Neuroscience and Quantum Researcher Ali Karakus Aims to Slow Aging of Brain and Facial Cells Using Principles of Quantum Entanglement and Space-Time Dilation

Ali Karakus' Innovative Project Aims to Slow Aging of Brain and Facial Cells, Leading to the Foundation of a Private Deep Tech Institute in Istanbul

Neuroscience and Quantum Researcher Ali Karakus

In a groundbreaking research project, Turkish neuroscience researcher Ali Karakus is investigating how quantum entanglement could revolutionize our understanding of aging. This phenomenon, where particles become so interconnected that the state of one instantly influences the state of another regardless of distance, is now being explored as a potential key to unlocking the secrets of cellular aging.

This study explores the potential of quantum entanglement to reduce cellular aging by utilizing the unique properties of time dilation experienced in space. By entangling human cells with counterparts in a controlled laboratory environment and sending the entangled cells into space, the research aims to transfer the slowed aging effects to Earth-bound cells. This paper outlines the theoretical framework, methodology, expected outcomes, potential challenges, and ethical considerations of this pioneering research.

A Radical Approach to Aging

Karakus and his team aim to significantly slow down or even reverse the aging process of human cells. The ambitious project involves entangling human brain and facial cells with their counterparts in a controlled laboratory environment. These entangled cells are then sent into space to exploit the slowed aging effects caused by time dilation — a concept from Einstein's theory of relativity, which states that time passes more slowly for objects moving at high velocities or in strong gravitational fields.

The hypothesis is that the slowed aging of space-bound cells could be transferred to their Earth-bound entangled partners, effectively reducing the aging process in the cells left on Earth.

Methodology and Future Plans

The methodology, while straightforward, is highly innovative. Initially, human brain and facial cells are collected using minimally invasive techniques. These cells are then entangled with cells in a laboratory tube using advanced quantum technologies. Verification methods, such as Bell's inequality tests, ensure that the cells are truly entangled.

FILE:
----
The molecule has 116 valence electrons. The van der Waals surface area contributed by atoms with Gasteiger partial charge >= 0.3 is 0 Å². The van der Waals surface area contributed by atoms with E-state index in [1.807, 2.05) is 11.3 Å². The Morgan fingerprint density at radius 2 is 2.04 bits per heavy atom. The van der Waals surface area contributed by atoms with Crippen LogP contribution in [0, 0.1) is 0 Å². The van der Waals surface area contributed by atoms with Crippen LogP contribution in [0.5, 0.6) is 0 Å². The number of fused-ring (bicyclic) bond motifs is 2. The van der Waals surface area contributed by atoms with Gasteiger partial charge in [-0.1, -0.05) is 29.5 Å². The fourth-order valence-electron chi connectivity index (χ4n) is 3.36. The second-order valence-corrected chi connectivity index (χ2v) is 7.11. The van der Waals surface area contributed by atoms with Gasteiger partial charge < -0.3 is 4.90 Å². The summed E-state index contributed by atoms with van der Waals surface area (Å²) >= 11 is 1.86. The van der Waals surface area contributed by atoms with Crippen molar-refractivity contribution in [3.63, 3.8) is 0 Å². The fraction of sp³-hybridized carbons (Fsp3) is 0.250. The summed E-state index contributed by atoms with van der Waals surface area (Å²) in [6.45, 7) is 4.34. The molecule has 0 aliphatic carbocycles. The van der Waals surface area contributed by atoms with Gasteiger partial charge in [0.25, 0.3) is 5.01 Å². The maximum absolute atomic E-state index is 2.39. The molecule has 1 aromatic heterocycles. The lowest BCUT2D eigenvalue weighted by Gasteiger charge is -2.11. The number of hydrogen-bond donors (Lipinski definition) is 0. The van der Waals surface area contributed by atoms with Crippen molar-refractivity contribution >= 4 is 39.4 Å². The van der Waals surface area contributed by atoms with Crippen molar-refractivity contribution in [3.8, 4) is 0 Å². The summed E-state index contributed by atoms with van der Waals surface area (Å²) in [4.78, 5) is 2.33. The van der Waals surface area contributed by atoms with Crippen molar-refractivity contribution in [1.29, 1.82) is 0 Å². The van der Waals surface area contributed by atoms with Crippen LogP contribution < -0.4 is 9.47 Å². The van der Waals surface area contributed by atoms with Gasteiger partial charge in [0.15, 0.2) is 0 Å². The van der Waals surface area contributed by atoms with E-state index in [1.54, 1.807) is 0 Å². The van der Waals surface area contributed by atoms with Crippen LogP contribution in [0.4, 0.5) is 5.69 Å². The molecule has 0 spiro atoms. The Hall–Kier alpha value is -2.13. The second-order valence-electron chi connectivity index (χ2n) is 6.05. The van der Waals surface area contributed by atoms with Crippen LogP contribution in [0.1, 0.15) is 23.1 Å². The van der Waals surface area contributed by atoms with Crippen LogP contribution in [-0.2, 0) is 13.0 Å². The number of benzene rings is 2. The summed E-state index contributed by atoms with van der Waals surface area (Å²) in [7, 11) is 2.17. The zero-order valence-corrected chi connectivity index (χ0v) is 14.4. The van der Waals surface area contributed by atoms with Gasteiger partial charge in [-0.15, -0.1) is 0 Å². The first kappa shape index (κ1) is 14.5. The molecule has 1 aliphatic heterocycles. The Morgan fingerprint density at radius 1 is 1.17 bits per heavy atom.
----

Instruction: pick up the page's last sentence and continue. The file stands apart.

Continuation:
The next step involves collaboration with space agencies like NASA and ESA to send the entangled cells into space. These cells are continuously monitored while the aging process of both space-bound and Earth-bound cells is observed. Data is collected on cellular senescence markers, DNA methylation patterns, and telomere length.

In a humorous nod to the film "The Curious Case of Benjamin Button," Karakus speculates about the future potential of achieving faster-than-light travel, reaching tachyon particle velocities. Although this remains in the realm of science fiction, such ideas inspire creative thinking about future technologies.

Challenges and Ethical Considerations

The project is not without its challenges. Maintaining entanglement over long distances and ensuring cell viability in the harsh environment of space are significant technical hurdles. Additionally, ethical considerations, such as obtaining informed consent from cell donors and implementing stringent biosecurity measures, are paramount.

Acknowledgments and Gratitude

Ali Karakus extends his deepest gratitude to his partner and closest companion, Semih Hakyemez, whose encouragement over the past 15 years has been instrumental in his research journey. He also thanks his wife Sevde Karakus and his son Hüseyin Murat Karakus for their unwavering support and motivation.

Looking Ahead

Karakus and his team are excited about the potential of conducting studies on the Drosophila melanogaster, which has DNA most similar to human DNA. They plan to validate their hypothesis through a quantum simulation in 2026.


This project explores the frontier of quantum biology by applying quantum entanglement and relativistic effects to cellular aging. If successful, it could pave the way for groundbreaking advancements in age-related therapies and enhance our understanding of quantum effects on biological systems. 

As we stand on the brink of what could be a quantum leap in anti-aging research, the possibilities are as vast and exciting as the universe itself.

Source: Ali Karakus, Neuroscience & Quantum Researcher